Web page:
In this sense, gamification isn’t going anywhere, because it’s simply the evolution of user interfaces.

Consider the present ubiquity of the social media update – an icon with a red text bubble and a number. This element is everywhere, and the habit of clicking it is powerful. And that’s only one of many examples. 

Moving to the other end of the spectrum, gamification can encompass an entire behavioral design framework that makes experiences more enjoyable. This tactic is less used because of the high barrier of entry. Determining what motivates people on a personal level requires a great deal of research, and constructing this type of experience is difficult.

Volkswagon pulled it off in it’s Fun Theory campaign, though they partnered with an advertising firm that dedicated an entire team to coming up with these ideas. On the other hand, it’s unlikely this type of framework will be known as gamification in the near future. Terms like gameful design, behavioral design, and so forth are already vying to be the next buzzword for motivational experiences.

So the term “gamification” may indeed die in the coming years, but that in no way signals the death of the technology itself or its underlying principles. 

Signals for the Future

Good gamification requires user research and a well planned campaign. That’s why many past campaigns have failed; businesses didn’t do their research or they worked off flawed assumptions. Again, this happens with other technology all the time.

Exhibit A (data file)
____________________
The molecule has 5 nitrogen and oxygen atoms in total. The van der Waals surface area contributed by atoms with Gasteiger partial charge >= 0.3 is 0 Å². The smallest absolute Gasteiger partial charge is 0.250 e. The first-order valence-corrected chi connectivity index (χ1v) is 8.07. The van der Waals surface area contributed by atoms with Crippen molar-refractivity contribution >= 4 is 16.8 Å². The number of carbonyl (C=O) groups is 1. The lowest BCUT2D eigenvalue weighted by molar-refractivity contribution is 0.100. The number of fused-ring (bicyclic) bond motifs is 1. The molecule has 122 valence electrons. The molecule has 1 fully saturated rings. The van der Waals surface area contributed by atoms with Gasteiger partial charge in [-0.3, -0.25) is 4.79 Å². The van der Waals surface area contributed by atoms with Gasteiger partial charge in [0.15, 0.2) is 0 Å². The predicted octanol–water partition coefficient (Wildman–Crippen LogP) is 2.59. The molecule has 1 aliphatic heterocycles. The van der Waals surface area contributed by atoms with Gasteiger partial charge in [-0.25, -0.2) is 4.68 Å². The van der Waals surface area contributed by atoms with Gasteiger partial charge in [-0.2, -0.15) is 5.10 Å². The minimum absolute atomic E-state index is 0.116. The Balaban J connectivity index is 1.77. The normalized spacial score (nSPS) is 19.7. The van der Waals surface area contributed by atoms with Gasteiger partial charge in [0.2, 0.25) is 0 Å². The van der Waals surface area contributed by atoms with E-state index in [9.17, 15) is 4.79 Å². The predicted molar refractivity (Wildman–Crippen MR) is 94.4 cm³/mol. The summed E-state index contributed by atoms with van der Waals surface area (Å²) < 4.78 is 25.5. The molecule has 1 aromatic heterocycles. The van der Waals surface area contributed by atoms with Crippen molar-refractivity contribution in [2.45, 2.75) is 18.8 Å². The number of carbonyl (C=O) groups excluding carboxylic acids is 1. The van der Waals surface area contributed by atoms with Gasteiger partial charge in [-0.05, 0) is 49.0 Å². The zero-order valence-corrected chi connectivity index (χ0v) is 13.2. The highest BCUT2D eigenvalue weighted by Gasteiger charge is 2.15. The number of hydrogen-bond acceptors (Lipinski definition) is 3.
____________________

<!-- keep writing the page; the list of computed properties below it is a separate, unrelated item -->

But when gamification is done right, the effect can be immense.

Consider Starkbuck’s mobile app. It’s heavily gamified, and features many “shallow” gamification elements such as points, progress bars, and consistent rewards. Couple this program with the ability to pay at the register using your phone and you get $1 billion in mobile payment revenue for 2013. Well, not you, but Starbucks.

one billion dollars worth of "shallow' gamification

$1 billion worth of  gamification

Yes, Starbucks made over $1 billion last year thanks to its gamified loyalty app using gold stars and progress bars.

Whole Foods hopes to be next. Everyone’s favorite organic grocery store is experimenting with a loyalty program, complete with gamification elements. One of the most interesting elements are their experiential rewards. These allow customers to receive a certificate for a Whole Foods experience, such as a cooking lesson or lecture on the finer points of Spanish cheese, based on each consumers’ preferences.

You needn’t look too hard to find other signs of vitality. These include:

  • Salesforce significantly expanded the number of Gamification sessions at Dreamforce 2014 following unprecedented interest at the 2013 annual conference. There were over 100,000 attendees this year.

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Gamification is an interesting example of emerging technology because its breadth touches interface design, user experience design, and even psychology. Consequently, it shouldn’t be a surprise if the actual term fades into the background while the principles remain in play.

Making technology engaging remains a mission critical goal for all kinds of stakeholders throughout the business world. Despite what you might read, it would be naïve to ring the funeral bells. 

Do you still think gamification is dead? Tell us what you think in the comments below!